I’ve not bothered to comment so far on the numerous news reports on the NSA’s PRISM programme. It’s not because I have no views, but simply because it’s revealed nothing surprising to the security professional, generated little visible citizen reaction and presented no new issues in ethics or policy.
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The ethics of eavesdropping is certainly not a new debate. Back in 1929, Henry Stimson, US Secretary of State and a military hawk who went on to direct the building of the atom bomb, closed down a code-breaking bureau on the grounds that “gentlemen don’t read other gentlemen’s mail”, demonstrating that you can be both a military hawk and a privacy advocate.
Personally I’m neither an advocate nor a critic of covert eavesdropping. I appreciate both sides of the debate. In my view security and privacy are opposing aims and it’s a hard balance to strike. Intelligence agencies are tasked with the goal of acquiring secret information on individuals. In contrast regulators are tasked with a more challenging objective of preserving human rights. Unfortunately in practice this becomes a zero-sum game. You can fully achieve one objective, but not both.
Civil liberties are important: the rights of individuals to be free from government interference, to be free to associate, to speak freely, and to maintain privacy are fundamental liberties, enshrined in constitutions, charters, covenants and bills of rights going back eight centuries. But national security is also important: the need to identify and combat criminal, espionage or terrorist threats. A balance has to be struck. In practice this will depend on which of these conflicting issues is the most burning one of the moment. But wherever you strike it will be challenged by supporters of both causes.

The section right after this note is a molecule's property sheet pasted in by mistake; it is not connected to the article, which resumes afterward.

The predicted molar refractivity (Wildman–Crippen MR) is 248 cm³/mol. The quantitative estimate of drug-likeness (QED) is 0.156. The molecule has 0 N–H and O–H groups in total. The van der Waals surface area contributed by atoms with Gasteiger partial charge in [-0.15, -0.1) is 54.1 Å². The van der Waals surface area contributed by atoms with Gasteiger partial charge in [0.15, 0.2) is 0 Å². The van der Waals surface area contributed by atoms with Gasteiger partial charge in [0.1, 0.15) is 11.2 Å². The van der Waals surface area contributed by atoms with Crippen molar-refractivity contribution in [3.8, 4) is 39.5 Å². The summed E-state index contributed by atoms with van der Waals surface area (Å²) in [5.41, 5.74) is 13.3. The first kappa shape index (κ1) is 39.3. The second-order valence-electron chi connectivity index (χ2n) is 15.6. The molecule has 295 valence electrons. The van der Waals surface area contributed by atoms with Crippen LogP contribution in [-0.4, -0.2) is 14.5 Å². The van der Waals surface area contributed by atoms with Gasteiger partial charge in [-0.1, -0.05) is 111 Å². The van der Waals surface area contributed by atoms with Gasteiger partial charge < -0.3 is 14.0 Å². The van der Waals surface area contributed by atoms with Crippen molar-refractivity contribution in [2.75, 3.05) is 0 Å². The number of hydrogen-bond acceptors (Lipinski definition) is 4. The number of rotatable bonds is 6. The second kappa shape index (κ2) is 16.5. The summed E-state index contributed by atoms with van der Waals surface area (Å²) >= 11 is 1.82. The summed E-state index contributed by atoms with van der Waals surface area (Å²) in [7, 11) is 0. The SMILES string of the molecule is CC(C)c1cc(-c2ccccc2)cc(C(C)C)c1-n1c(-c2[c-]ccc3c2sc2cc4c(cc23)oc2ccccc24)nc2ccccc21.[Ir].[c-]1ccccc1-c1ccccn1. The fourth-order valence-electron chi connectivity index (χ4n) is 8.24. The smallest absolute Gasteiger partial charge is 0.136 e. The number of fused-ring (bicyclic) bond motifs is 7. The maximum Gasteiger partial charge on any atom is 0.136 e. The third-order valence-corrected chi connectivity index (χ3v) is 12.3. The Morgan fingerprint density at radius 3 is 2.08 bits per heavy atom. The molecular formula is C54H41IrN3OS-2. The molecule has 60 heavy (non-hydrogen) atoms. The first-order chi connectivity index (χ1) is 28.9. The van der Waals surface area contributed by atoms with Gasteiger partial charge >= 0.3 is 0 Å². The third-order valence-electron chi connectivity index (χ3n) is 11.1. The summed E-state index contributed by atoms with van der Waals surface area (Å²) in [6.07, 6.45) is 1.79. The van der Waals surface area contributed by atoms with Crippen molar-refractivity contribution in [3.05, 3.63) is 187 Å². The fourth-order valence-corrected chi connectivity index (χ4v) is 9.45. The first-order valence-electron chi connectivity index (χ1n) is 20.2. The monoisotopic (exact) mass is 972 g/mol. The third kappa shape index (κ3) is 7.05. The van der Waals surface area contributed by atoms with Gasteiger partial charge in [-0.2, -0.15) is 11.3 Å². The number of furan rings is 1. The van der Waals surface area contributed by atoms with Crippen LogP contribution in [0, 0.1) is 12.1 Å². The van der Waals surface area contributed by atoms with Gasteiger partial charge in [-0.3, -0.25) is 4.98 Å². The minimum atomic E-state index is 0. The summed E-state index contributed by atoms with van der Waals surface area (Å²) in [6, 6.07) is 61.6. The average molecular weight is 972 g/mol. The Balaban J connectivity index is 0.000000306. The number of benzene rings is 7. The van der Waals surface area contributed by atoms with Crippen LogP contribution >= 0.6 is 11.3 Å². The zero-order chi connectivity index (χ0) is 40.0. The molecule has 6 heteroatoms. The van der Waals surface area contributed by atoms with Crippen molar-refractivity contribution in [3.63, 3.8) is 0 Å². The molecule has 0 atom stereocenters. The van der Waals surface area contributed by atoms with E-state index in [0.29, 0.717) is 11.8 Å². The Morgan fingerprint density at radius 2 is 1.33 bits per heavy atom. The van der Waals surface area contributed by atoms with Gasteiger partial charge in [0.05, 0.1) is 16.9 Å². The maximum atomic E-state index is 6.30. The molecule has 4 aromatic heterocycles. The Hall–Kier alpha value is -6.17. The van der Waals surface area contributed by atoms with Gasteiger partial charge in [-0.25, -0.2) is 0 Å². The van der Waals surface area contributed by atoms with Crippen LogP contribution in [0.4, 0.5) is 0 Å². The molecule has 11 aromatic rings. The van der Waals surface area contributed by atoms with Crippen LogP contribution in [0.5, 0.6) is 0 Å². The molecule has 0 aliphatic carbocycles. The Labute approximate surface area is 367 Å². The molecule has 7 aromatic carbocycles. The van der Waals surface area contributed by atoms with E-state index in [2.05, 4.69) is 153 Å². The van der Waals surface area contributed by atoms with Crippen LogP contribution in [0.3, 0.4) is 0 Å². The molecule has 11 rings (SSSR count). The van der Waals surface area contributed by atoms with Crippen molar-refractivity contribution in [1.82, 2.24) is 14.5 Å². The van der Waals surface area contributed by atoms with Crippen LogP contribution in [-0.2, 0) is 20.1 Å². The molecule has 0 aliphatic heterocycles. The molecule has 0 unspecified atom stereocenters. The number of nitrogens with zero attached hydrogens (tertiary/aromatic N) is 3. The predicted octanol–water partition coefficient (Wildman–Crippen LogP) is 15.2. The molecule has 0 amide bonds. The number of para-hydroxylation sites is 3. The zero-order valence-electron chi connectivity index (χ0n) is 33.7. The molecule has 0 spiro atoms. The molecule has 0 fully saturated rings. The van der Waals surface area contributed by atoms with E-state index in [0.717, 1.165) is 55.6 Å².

Some people are prepared to sacrifice their security for freedom. But not everyone thinks that way. Society is polarised on this issue. I suspect that public opinion follows a normal distribution curve: for every person who is paranoid about privacy, there’s probably another one who couldn’t care less, and perhaps two or three others who have rather mixed views.
An important and largely overlooked need is to educate and consult the public before laws and policies are developed. This is a fundamental flaw in most countries. Security professionals can certainly help to educate laypersons. I’ve tried it. Several years ago I served as a technical adviser to the Royal Society‘s “Science in Society” programme, which consulted a cross-section of UK society on their views on this subject. One thing that struck me then was the high level of trust that people place in government agencies to safeguard their interests. More informed experts might disagree. And citizen opinions change over time and across generations. But, if put to a vote, I doubt that privacy would win the day.
For more than ten years I’ve been predicting that privacy will lose the argument. The reason is simple: there aren’t enough sponsors, lobbyists and supporters of privacy to capture the imagination of the public or overturn the combined interests of the law enforcement, defence and intelligence communities. Our only realistic hope therefore is that our politicians and leaders of public sector agencies adopt responsible practices and behaviours.
But don’t forget that the everyday decisions of ordinary security managers can also have an impact on the civil liberties of employees and customers. Security technologies can block or intercept information, and detect and report inappropriate behaviour. Decisions of how to configure these filters should certainly not be left in the hands of individual administrators. They should be developed through a responsible and informed process including all stakeholders.